Tilapia Pan-Fried and Gluten-Free

Crispy Almond-Crusted Tilapia Fillets with Spicy Stir Fried Vegetables

I made Crispy Almond-Crusted Pan-Fried Tilapia Fillets with Spicy Stir-Fried Vegetables because I like fried fish. Crunchy on the outside, succulent on the inside– you like fried fish too. But there’s baggage with pretty much anything fried. So if I told you that the crisp crust on this fish was gluten-free, would that make you feel better? Besides, it’s not deep fried.

Now I’m not gluten-free. As I have said before I’m just not the type to say “no” to things unless there’s a pretty damn good reason. Allergies would be a pretty damn good reason. Fortunately for me I’m not afflicted, but I’m getting to a time in life when cutting back on certain kinds of carbohydrates is probably a good thing. So I thought I’d experiment with a way to make the fried fish I love just a bit more healthy.

This nut-based gluten-free crust is what I came up with. It keeps the crunch by combining ground almonds and corn starch. Which is a great trick I think. Southern cooks sneak a bit of corn starch into fried chicken coating all the time. It makes the chicken extra crispy. It also makes the coating stick better. I merely adapted that concept using ground almond ‘flour’ to make the crust gluten-free.

There’s another problem lurking on the sidelines. I’m well aware that many folks are afraid to cook fish at home. So I want to talk (again) about pan-frying fish. It uses a lot less oil than deep frying and is one more step in making this more healthy. Besides, once you’ve mastered this simple technique you’ll always be ready to put together a full-flavored gourmet meal in a snap– without the stress that comes with ‘cooking fish at home’.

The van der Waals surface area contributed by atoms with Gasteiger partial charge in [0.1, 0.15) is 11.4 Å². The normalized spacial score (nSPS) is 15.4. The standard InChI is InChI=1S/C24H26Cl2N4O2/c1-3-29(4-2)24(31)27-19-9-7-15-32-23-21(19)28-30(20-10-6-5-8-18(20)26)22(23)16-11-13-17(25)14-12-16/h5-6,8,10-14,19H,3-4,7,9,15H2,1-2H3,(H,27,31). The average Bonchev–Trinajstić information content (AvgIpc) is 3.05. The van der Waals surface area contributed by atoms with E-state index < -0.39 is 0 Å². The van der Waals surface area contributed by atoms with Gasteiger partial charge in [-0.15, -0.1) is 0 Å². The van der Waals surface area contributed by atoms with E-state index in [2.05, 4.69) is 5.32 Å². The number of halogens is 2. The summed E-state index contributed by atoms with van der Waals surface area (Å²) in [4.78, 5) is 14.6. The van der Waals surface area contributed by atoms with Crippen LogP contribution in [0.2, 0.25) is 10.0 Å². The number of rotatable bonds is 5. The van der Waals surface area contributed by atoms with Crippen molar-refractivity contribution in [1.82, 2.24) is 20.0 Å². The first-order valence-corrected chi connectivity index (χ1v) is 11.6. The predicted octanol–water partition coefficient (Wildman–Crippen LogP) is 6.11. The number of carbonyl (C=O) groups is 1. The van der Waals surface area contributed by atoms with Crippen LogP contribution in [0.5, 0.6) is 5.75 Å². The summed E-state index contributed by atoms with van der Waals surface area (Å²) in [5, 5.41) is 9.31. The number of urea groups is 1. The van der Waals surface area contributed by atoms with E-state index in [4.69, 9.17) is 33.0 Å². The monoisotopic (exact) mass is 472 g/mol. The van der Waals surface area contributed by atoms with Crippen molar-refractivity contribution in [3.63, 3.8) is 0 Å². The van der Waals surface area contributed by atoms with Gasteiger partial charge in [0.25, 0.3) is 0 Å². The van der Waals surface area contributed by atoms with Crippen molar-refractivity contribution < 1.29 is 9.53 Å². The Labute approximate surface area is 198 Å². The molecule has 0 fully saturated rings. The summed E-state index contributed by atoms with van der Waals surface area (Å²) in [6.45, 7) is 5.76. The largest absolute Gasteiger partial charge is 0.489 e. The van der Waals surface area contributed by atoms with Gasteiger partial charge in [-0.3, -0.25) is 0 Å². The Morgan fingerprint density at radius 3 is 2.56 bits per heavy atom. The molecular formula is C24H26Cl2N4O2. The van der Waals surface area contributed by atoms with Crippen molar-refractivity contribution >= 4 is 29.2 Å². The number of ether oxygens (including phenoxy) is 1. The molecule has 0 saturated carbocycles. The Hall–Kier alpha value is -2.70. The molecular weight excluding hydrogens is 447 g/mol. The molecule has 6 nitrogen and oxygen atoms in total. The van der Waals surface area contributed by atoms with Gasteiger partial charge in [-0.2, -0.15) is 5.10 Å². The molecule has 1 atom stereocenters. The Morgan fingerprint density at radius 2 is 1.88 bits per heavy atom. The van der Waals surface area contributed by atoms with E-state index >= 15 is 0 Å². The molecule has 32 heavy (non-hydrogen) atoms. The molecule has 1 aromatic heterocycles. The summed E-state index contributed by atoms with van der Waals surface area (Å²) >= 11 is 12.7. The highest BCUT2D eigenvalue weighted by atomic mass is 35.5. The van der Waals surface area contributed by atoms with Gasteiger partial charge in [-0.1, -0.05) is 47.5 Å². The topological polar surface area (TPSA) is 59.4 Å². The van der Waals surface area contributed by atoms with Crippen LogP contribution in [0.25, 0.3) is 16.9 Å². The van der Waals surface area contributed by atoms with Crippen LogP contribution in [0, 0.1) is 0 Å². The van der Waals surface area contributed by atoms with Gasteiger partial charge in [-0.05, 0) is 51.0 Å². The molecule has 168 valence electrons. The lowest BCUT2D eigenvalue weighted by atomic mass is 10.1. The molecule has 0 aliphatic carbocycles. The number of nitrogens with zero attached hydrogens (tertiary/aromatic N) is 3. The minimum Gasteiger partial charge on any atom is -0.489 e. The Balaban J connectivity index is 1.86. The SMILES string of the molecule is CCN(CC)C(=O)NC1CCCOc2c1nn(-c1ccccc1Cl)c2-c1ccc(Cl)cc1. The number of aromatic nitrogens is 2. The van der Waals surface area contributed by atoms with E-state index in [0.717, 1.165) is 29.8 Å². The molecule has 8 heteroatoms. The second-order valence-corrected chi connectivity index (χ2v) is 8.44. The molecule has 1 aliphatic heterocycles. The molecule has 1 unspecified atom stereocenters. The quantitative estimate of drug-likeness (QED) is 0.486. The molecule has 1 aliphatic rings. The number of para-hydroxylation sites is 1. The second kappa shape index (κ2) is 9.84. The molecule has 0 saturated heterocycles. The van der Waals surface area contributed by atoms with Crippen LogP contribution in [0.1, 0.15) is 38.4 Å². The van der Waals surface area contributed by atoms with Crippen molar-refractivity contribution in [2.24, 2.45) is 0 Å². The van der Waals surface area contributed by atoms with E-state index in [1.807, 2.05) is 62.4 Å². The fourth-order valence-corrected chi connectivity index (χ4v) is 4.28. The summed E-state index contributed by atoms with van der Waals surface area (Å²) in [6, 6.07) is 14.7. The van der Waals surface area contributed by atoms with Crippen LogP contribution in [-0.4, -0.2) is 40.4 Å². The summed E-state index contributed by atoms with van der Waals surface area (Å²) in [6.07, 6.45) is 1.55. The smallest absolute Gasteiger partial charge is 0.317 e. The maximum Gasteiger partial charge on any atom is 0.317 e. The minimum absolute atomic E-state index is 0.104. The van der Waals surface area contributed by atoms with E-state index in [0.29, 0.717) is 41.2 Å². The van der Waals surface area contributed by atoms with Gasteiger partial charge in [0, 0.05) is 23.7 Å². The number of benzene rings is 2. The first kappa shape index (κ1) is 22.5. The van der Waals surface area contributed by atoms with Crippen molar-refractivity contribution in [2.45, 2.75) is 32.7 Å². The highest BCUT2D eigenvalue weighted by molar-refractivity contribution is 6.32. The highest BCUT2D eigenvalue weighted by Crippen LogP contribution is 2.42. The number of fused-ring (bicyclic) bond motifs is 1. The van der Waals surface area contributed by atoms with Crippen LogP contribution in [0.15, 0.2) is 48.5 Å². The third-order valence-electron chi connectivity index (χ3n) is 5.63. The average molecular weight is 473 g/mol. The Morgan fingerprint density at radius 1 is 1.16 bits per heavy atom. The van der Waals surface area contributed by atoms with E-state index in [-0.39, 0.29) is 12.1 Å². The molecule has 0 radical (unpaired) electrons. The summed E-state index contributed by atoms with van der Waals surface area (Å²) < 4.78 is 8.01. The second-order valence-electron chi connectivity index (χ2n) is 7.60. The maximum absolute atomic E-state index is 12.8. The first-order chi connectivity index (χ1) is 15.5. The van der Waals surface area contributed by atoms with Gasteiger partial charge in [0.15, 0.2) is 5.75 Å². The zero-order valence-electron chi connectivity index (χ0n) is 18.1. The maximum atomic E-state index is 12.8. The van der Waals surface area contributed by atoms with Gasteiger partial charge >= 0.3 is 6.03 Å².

I chose tilapia for this discussion because its mild nature works well with bold flavors. The super crispy, gluten-free crust stands up to sauces and garnishes. But I’ve also given this dish some serious heat from the chili in the stir-fry of carrots, snow peas, scallions and Napa cabbage. The sauce I chose is more like a vinaigrette so it cuts through the richness in the fried nut crust and ties all the diverse elements together with acidity. In other words this is a complexly flavored and multi-textured dish.

Wine Pairing

2011 V. Sattui Secco Riesling 

V. Sattui Riesling wine pairing from Sippity Sup
V. Sattui Secco Riesling. Rieslings can confound wine buyers. The varietal typically runs the gamut from bone dry to very sweet, so having “secco” in the name is a helpful clue. This delightfully dry, crisp wine from California’s Napa Valley has a touch of honeyed sweetness at the tip of the tongue. Flavors of apricot and ripe […]
Ken Eskenazi

Price $25.00

Pairs well with seafood, smoked meats, Asian flavors

All of these facts also present a challenge with the wine.

My partner Ken chose Riesling for this dish. It tends to go well with foods with complex flavors. Especially those with an Asian influence. It can also withstand the heat that often accompanies them.

Riesling is a particularly food friendly wine. It’s a favorite here at Sippity Sup with my brother writing recently, “Despite the best efforts of sommeliers, chefs and wine writers, Riesling is still criminally under-appreciated in the United States by the general wine-gulping populace.  I laugh every time I hear someone say with a sneer, ‘I don’t drink sweet wines,’ as if it was a badge worn only by ‘true appreciators’ of wine. The truth is that Rieslings are arguably the most versatile white wine for pairing with food.”

Now that we have the wine settled. Let’s make the fish. The process starts by soaking the fish in well-seasoned buttermilk (another trick I stole from fried chicken). The tang and seasoning will permeate the fish improving its flavor. The acidity in buttermilk also firms the flesh some and helps keep the fillets moist– even while subjected to the high heat of pan-frying. Don’t let the fish sit in the buttermilk as long as you might chicken however. The acid in buttermilk will actually ‘cook’ the fish if left marinating too long.